Of those returning shows, the standout is “iZombie,” now in its second season on the CW. It’s a dynamite comic book show about a medical examiner who helps solve murders while investigating the tainted drug that turned her and others into brain-eating undead.
“iZombie” is consistently the funniest show on TV. Actress Rose McIver deserves Emmy consideration for her performance as M.E. Olivia “Liv” Moore.
To sustain herself, Moore must eat human brains, but when she does so she takes on the personality of those she consumes. This creates a lot of comic possibilities as Moore eats the brains of a college frat boy, a materialistic socialite, gung-ho basketball coach and others.
Trust me, it’s a hoot.

Sunday, October 25, 2015

‘Amy,’ other music documentaries in contention for Oscar

In July, I wrote that music documentaries are having a renaissance.
“Amy,” the documentary about late singer Amy Winehouse, is the frontrunner for an Academy Award for best documentary at the 2016 ceremony, according to Variety, Indiewire and AwardsCirc.
Other music-themed documentaries are listed as contenders for an Oscar nomination this year as well. They include “What Happened, Miss Simone?,” “Kurt Cobain: Montage of Heck,” “Miss Sharon Jones!,” “Janis: Little Girl Blue” and “All Things Must Pass: The Rise and Fall of Tower Records.”
In two of the past three years, the Oscar for best documentary has gone to a music-themed film. Those recent winners include “Searching for Sugar Man” (2012) and “20 Feet from Stardom” (2013).
Meanwhile, other music documentaries are popping up.
On Sept. 18, Netflix debuted “Keith Richards: Under the Influence,” a documentary about the Rolling Stones guitarist.
On Sept. 23, “Arcade Fire: The Reflektor Tapes” was released in theaters. The documentary covers the making of Arcade Fire’s album “Reflektor.”
Also last month, Showtime premiered “Jimi Hendrix: Electric Church,” a documentary with previously unseen footage of his seminal performance at the 1970 Atlanta Pop Festival. It’s due out on DVD and Blu-ray Disc on Nov. 6.
Oct. 16 saw the DVD and Blu-ray release of “Rage Against the Machine: Live at Finsbury Park.” It includes the rock band’s famed June 2010 concert in London’s Finsbury Park and a behind-the-scenes documentary.
On Nov. 7, HBO is set to premiere a documentary about Irish rock band U2 and its recent Innocence + Experience Tour.
One highly anticipated music documentary is being withheld from release because of lawsuits.
Aretha Franklin has blocked the release of “Amazing Grace,” a documentary about the Queen of Soul and her album of the same name. It was directed by Sydney Pollack and is heavily comprised of footage from a legendary 1972 concert in Los Angeles.
But wait, there’s more.
Pop-punk band Green Day has announced a documentary, “Heart Like A Hand Grenade,” that chronicles the recording of its classic album “American Idiot.”
Pop singer Katy Perry’s halftime show at Super Bowl XLIX is the subject of an upcoming documentary called “Katy Perry: Making of the Pepsi Super Bowl Halftime Show.”
Singer Justin Timberlake is working with director Jonathan Demme on film that captured the final date of Timberlake’s 20/20 Experience World Tour.

Related reading:

The best-reviewed music documentaries of all time (July 12, 2015)

Saturday, October 24, 2015

‘Steve Jobs’ one of just a few movies based on tech industry true stories

“Steve Jobs,” the new biopic about the Apple co-founder and CEO, went into wide release at theaters nationwide on Friday. It has earned mostly positive reviews from film critics, but Silicon Valley insiders have slammed the movie for factual inaccuracies.
Hollywood takes creative license when telling true stories to make movies more dramatic, emotional and engaging. What’s most important with a biopic is capturing the essence of the characters and providing the basic truths about the events portrayed.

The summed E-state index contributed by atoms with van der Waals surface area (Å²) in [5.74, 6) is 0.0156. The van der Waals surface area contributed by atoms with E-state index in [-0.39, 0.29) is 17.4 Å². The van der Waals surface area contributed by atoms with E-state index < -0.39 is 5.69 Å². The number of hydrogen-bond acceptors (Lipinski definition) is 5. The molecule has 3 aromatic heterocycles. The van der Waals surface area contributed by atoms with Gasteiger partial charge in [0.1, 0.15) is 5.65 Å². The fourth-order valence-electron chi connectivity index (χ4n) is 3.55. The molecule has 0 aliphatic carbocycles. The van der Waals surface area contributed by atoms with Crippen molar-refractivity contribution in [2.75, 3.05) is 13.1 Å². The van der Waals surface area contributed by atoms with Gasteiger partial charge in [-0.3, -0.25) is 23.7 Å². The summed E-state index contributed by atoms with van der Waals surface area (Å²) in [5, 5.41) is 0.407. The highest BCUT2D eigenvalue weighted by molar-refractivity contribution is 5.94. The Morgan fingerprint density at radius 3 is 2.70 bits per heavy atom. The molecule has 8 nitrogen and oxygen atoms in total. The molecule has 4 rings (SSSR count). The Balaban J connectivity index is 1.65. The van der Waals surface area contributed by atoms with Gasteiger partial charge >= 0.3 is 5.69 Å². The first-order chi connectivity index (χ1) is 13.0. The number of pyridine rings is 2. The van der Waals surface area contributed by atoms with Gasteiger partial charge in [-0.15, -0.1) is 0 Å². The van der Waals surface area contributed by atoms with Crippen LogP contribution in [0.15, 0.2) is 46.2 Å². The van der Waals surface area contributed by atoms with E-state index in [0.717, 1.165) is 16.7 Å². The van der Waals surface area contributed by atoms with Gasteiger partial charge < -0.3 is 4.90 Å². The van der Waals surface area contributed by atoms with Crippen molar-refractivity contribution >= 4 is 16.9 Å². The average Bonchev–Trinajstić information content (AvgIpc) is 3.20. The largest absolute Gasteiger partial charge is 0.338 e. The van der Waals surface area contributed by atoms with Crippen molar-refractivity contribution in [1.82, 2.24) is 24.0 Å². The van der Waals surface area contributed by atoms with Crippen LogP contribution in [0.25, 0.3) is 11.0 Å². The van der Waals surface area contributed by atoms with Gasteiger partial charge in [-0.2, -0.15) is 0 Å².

Filmmakers are never going to please those who were closest to the subjects. Heck, they can’t even agree with documentaries on their subjects, which also can be slanted to tell a more interesting story.
Steve Jobs has been portrayed in three movies: “Pirates of Silicon Valley” (1999), “Jobs” (2013) and now “Steve Jobs.” But he’s been profiled in at least seven feature-length documentaries, most recently “Steve Jobs: The Man in the Machine” (2015) from director Alex Gibney.
There have been very few movies based on tech industry true stories. I count just nine to date, with the most well-known being “The Social Network,” the 2010 movie about the founding of Facebook. (Check out my list of IT industry movies based on true stories at IMDb.)
Two more are on the way soon. They include “Snowden,” director Oliver Stone’s take on NSA whistleblower Edward Snowden, and “The Salesman,” a look at IBM’s dealings with Nazi Germany.
By contrast, the information technology industry, including the rise of personal computers and the Internet, has been a rich source of material for documentaries. I count at least 53 feature-length documentaries on the IT industry and its impact. (Check out my list of documentaries about the IT industry at IMDb.)

Sunday, October 18, 2015

Post-apocalyptic television getting a refresh

The number of post-apocalyptic themed TV shows currently airing dipped to nine with the cancellation last week of Syfy’s “Defiance” and “Dominion.”
Syfy still has two PA-themed shows in production: “12 Monkeys” and “Z Nation.”
Hollywood is betting that America isn’t sick of post-apocalyptic set TV shows just yet.
FX is looking to bring the sci-fi comic book series “Y: The Last Man” to television. The series follows Yorick Brown, the last surviving man, and his Capuchin monkey, Ampersand, after a mysterious plague kills every other man and boy on Earth.
FX also is working on an animated series called “Cassius and Clay,” which is described as an action-buddy-comedy centered on two women living as bandits in a futuristic, post-apocalyptic America.
In January, MTV is scheduled to debut “The Shannara Chronicles,” a TV show based on a series of fantasy novels set after a future holocaust.
I count another eight post-apocalyptic shows in other stages of production.

Photos: Comic book art from “Y: The Last Man” (top) and a still from “The Shannara Chronicles” showing the remains of the Seattle Space Needle.